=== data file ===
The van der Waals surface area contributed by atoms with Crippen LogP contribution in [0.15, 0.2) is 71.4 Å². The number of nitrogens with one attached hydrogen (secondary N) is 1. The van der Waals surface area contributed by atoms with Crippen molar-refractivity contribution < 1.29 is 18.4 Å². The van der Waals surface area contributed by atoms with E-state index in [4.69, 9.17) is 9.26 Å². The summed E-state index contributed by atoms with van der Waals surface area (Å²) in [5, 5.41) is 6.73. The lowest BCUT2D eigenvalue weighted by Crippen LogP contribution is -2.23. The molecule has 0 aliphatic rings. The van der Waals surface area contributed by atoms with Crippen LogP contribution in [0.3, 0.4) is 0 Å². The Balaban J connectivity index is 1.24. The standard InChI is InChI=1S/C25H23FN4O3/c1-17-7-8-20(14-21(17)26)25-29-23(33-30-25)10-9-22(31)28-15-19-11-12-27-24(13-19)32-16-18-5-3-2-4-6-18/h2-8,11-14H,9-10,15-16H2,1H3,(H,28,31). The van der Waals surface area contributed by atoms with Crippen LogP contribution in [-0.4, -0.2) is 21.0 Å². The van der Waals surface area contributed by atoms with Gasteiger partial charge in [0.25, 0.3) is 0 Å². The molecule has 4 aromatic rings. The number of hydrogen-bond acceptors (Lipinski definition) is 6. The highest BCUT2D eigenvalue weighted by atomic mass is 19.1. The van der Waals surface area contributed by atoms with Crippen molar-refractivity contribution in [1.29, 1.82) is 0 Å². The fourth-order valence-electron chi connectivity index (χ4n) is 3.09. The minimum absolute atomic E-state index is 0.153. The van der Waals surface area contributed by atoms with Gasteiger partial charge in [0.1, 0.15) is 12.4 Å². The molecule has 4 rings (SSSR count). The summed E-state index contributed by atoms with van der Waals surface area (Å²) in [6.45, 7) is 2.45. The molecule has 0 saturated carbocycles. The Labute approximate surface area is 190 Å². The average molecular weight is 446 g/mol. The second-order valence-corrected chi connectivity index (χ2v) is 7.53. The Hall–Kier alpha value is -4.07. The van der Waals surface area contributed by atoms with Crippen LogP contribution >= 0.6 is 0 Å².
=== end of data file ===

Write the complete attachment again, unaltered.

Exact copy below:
The van der Waals surface area contributed by atoms with Crippen LogP contribution in [0.15, 0.2) is 71.4 Å². The number of nitrogens with one attached hydrogen (secondary N) is 1. The van der Waals surface area contributed by atoms with Crippen molar-refractivity contribution < 1.29 is 18.4 Å². The van der Waals surface area contributed by atoms with E-state index in [4.69, 9.17) is 9.26 Å². The summed E-state index contributed by atoms with van der Waals surface area (Å²) in [5, 5.41) is 6.73. The lowest BCUT2D eigenvalue weighted by Crippen LogP contribution is -2.23. The molecule has 0 aliphatic rings. The van der Waals surface area contributed by atoms with Crippen LogP contribution in [0.3, 0.4) is 0 Å². The Balaban J connectivity index is 1.24. The standard InChI is InChI=1S/C25H23FN4O3/c1-17-7-8-20(14-21(17)26)25-29-23(33-30-25)10-9-22(31)28-15-19-11-12-27-24(13-19)32-16-18-5-3-2-4-6-18/h2-8,11-14H,9-10,15-16H2,1H3,(H,28,31). The van der Waals surface area contributed by atoms with Crippen LogP contribution in [-0.4, -0.2) is 21.0 Å². The van der Waals surface area contributed by atoms with Gasteiger partial charge in [0.25, 0.3) is 0 Å². The molecule has 4 aromatic rings. The number of hydrogen-bond acceptors (Lipinski definition) is 6. The highest BCUT2D eigenvalue weighted by atomic mass is 19.1. The van der Waals surface area contributed by atoms with Crippen molar-refractivity contribution in [1.29, 1.82) is 0 Å². The fourth-order valence-electron chi connectivity index (χ4n) is 3.09. The minimum absolute atomic E-state index is 0.153. The van der Waals surface area contributed by atoms with Gasteiger partial charge in [0.1, 0.15) is 12.4 Å². The molecule has 4 rings (SSSR count). The summed E-state index contributed by atoms with van der Waals surface area (Å²) in [6.45, 7) is 2.45. The molecule has 0 saturated carbocycles. The Labute approximate surface area is 190 Å². The average molecular weight is 446 g/mol. The second-order valence-corrected chi connectivity index (χ2v) is 7.53. The Hall–Kier alpha value is -4.07. The van der Waals surface area contributed by atoms with Crippen LogP contribution >= 0.6 is 0 Å².